Heidi said she is running for school board because she has a sense of duty to this community and is community centered. “I will keep kids first in decisions, by asking the question, who benefits? I will be financially focused and look for the highest and best use of the taxpayer dollars. I enjoy policy and finance work. I have no other agenda for seeking this position other than the desire to do what I can to help Cedar Springs Public Schools achieve and improve. Being in affordable housing, I see everyday, the nexus of how important education is to our society.”

Heidi has been active on school and business committees. She serves on the Cedar Springs Public Schools Sinking Fund Committee 2010 to present; the Cedar Springs Public Schools: Strategic Planning Committee 2015-2016; and the Cedar Springs Public Schools District Improvement Team, to name a few.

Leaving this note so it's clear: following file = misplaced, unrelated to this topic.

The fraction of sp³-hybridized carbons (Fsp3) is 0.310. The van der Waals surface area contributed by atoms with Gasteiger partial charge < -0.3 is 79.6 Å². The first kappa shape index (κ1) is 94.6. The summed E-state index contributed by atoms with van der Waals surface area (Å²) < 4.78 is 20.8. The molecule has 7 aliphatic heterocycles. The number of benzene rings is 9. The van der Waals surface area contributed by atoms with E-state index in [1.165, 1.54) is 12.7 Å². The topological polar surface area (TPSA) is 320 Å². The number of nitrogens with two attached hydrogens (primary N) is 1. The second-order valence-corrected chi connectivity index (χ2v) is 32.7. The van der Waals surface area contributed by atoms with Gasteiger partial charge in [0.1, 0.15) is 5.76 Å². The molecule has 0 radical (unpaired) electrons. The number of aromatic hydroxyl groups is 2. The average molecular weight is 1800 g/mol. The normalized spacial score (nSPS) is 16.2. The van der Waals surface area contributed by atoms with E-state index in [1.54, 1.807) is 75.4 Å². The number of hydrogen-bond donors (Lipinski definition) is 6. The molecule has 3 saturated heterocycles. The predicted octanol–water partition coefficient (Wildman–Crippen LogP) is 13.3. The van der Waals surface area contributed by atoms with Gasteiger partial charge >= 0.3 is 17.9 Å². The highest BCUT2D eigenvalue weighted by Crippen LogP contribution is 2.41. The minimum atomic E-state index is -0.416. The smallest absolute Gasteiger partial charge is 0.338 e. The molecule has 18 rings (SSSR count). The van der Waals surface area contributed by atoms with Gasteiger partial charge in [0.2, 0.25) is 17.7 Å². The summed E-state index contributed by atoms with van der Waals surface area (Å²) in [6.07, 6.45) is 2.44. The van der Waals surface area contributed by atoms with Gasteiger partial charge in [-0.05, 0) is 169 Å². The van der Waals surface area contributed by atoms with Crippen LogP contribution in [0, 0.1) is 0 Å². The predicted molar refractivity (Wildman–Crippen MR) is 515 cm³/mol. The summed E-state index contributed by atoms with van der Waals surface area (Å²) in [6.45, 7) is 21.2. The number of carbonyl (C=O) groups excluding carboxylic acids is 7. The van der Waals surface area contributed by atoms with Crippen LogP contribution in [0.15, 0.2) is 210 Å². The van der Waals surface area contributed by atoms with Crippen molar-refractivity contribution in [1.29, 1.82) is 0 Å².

Heidi said the main strength she will bring to the board is leadership. “I will bring:

  • Constant Leadership-knowledge of our students, educators and facilities.  I have been attending board meetings for a year in preparation for this position.
  • Balanced Leadership-understanding of the issues and opportunities we face as a district.
  • Engaged Leadership-the passion to lead forward.”

Heidi said there are multiple challenges facing the district, but the first is meeting all students’ needs with limited funding. “We are facing budgetary and operational issues now in our district that impact not just the students and their futures, but the economic and social health of Cedar Springs. I have the experience, judgment and desire to step up to these issues and listen, learn and lead. My corporate experience of blending multiple government programs together for success will be an asset to the school board.”

Mistie Bowser

Mistie Bowser

Mistie Bowser:  Mistie Bowser has been living in Courtland Township for 16 years. She said she has loved living here with her four children—Emily Umphrey, a 2013 CSHS graduate; Cameron Umphrey, a 2016 CSHS graduate; Myla Umphrey a junior at CSHS; and Elizabeth Bowser, a fourth-grader at Cedar View.